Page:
If attention were a coin, it would be slipping through our fingers countless times a day. Here are a few simple tips to help you keep a grip.
Do one thing at a time. Such advice is easy to ignore when you just want to check your phone while someone is talking to you. But it’s nearly impossible to pay attention to two things at once. “Even with pretty easy tasks” says Lisa Fournier, an associate professor of psychology at Washington State University whose research focuses on selective attention, it can still be hard to successfully divide your mental faculties. And before you brag about … » More …
On-going research at Washington State University is exploring how homes can be built or retrofitted to make living a little bit easier. With the work of AI Lab Manager James Kusznir, doctoral student Aaron Crandall and other faculty and students, WSU’s Smart Apartment is exploring the practical applications of how to help elderly people stay in their homes, and to create more efficient living spaces.
Cell phones, Internet, car horns, children, commercials—all carry information and all work together to create in us what social scientist Herbert Simon calls "a poverty of attention." How do you rise above the din to capture what is most important? You may be surprised to learn that one of the oldest forms of communication is still one of the best.
With memory notebooks and smart apartments that use motion technology to track their residents' daily behaviors, WSU neuropsychologists are exploring ways to help patients and their families cope with age-related memory loss. Meanwhile, two scientists have discovered a means to restore neural connectivity.
We used to believe, says neuropsychologist Maureen Schmitter-Edgecombe, that if a person lived long enough, he or she would develop dementia.
Now we know better, she says. Whether caused by Alzheimer’s or other disease, dementia is not a normal aging process. Many people, such as G. Roger Spencer and colleagues pictured here, remain completely alert and engaged well into their 80s and 90s and older.
According to the Alzheimer’s Association, the chance of someone over 85 having the disease is nearly 50 percent. Other dementia-causing diseases raise that risk even higher. So what is it that enables someone to escape the dementia odds?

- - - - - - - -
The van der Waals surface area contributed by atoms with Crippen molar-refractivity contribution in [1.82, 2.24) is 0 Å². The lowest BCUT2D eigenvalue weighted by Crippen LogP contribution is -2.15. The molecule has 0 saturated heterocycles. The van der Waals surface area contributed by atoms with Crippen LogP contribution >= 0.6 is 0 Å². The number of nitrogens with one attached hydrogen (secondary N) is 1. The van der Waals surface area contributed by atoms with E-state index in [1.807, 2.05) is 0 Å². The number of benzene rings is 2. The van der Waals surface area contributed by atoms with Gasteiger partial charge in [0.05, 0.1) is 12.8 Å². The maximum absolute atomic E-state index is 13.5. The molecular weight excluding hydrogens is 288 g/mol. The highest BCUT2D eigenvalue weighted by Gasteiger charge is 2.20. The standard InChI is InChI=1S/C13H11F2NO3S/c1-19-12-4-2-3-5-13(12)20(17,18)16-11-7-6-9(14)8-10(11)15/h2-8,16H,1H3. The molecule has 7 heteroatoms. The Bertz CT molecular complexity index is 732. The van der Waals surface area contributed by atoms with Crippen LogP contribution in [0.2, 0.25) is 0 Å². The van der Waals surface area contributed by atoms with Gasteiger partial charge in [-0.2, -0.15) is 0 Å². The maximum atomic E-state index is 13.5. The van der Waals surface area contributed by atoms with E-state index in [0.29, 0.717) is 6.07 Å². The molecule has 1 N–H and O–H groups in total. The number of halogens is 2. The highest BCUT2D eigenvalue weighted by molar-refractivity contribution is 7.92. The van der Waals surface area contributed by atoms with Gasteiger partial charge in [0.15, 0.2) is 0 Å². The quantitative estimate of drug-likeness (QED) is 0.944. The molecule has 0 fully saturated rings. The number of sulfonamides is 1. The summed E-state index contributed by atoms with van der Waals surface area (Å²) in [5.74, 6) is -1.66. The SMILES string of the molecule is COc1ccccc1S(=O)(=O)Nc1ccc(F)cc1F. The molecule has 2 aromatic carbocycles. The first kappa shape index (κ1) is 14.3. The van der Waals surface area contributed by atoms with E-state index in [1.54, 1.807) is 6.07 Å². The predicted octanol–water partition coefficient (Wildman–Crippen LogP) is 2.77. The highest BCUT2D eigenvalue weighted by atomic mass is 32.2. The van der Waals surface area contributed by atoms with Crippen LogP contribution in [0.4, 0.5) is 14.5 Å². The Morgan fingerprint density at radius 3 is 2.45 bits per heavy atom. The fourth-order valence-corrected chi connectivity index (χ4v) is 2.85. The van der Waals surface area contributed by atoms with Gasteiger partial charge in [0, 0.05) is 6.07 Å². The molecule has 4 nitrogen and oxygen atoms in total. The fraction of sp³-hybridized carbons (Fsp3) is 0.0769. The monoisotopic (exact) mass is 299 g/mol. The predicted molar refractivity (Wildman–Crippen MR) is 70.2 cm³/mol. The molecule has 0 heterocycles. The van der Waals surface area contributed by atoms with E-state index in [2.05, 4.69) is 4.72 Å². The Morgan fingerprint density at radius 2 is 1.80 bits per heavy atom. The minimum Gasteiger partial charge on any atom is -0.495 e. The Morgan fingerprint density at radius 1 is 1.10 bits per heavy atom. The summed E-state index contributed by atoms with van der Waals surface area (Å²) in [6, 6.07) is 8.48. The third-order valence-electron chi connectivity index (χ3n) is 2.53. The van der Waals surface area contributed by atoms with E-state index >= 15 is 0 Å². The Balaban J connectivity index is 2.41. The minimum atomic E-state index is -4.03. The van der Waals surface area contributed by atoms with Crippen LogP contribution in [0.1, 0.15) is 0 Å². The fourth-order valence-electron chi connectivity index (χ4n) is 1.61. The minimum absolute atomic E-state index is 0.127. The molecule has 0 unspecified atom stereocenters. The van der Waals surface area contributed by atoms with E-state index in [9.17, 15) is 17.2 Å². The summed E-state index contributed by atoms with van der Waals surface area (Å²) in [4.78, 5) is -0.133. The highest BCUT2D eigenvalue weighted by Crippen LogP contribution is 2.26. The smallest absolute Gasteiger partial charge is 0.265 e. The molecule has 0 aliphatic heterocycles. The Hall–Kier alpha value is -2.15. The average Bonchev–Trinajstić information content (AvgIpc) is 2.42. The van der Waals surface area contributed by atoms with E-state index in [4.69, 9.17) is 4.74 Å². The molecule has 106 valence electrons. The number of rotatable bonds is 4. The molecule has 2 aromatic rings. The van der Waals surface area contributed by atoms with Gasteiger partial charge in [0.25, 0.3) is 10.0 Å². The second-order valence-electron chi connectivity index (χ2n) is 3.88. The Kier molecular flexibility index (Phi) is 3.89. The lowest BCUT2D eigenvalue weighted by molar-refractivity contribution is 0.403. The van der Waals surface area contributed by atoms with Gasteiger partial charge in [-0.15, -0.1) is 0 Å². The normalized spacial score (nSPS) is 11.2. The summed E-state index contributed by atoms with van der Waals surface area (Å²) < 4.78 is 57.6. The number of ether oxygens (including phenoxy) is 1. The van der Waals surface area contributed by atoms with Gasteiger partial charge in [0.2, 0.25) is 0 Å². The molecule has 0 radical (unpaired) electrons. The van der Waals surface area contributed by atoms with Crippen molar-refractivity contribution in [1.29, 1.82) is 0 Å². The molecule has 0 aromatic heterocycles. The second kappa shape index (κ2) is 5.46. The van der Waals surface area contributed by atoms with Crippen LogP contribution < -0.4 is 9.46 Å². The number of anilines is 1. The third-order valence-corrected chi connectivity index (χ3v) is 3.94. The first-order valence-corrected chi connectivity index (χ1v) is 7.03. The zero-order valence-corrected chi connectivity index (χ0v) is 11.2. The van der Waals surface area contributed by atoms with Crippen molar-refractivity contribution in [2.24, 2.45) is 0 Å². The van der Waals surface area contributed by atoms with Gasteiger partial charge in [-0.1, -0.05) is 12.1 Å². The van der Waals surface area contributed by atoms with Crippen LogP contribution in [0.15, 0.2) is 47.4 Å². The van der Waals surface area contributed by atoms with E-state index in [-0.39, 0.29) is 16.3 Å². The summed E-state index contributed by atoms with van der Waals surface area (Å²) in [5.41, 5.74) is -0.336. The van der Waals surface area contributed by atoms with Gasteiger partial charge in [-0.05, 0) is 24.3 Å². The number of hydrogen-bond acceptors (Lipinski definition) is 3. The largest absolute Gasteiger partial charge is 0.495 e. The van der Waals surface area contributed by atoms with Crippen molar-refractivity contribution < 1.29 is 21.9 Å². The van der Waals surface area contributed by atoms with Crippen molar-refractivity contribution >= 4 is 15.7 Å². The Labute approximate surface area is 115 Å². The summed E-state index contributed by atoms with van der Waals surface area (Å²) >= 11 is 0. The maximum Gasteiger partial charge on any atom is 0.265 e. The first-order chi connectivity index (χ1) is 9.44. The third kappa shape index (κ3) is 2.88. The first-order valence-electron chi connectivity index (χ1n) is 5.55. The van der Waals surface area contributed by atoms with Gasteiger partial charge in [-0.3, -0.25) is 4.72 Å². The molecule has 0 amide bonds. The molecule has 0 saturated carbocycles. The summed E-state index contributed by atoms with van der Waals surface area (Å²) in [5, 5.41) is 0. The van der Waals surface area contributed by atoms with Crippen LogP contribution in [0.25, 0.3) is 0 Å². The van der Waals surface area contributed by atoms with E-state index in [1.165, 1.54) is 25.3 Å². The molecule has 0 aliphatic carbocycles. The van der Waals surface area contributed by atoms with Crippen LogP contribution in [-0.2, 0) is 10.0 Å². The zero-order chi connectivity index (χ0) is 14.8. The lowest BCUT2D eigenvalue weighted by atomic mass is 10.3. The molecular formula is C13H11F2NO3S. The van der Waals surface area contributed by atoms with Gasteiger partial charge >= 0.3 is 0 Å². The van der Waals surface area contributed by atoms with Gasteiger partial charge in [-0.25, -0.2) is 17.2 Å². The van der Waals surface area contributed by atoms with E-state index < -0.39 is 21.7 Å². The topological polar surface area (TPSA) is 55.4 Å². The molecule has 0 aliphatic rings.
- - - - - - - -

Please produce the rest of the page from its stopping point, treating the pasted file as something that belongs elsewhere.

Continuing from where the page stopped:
An increasing number of families know the stress of trying to deal with an elderly parent or spouse who is losing his or her ability to live independently. How can we maintain dignity for those who are having trouble completing daily tasks? How do we keep our elders safe, and who takes care of them?
A WSU research team, led by Diane Cook, Huie-Rogers Chair Professor in the School of Electrical Engineering and Computer Science, and Maureen Schmitter-Edgecombe, professor in the Department of Psychology, will be studying approximately 10-20 residents in Horizon House, a Seattle-based continuing care retirement community, for three years as part of … » More …
Counseling psychologist Allen Johnson has been called everything from a “headpeeper” and “bug doctor” to a “shrink.” He takes issue with the latter label. In reality, he says he’s “an expander.”
He believes in the human capacity to create a better, more joyful world. It’s a message he gladly shares with others in his conversations, seminars, and two books, This Side of Crazy and The Power Within: The Five Disciplines of Personal Effectiveness.
After completing a doctorate at Washington State University (’85 Coun. Psych.), he spent six years as the principal organization and leadership development consultant for ICF Kaiser, an international, 3,500-employee construction and engineering … » More …
That noble sentiment of the traditional marriage vow says your spouse promises to stick with you if you get sick. What it doesn’t say, and what a study by Washington State University psychologist John Ruiz (photo) and researchers at the University of Pittsburgh and Carnegie Mellon University now shows, is that your spouse’s personality can help you heal–or speed your demise.
And, in the happiest of endings, being satisfied with your partner, no matter what his or her personality, is like an inoculation against all the bad things wrought by depression and anxiety.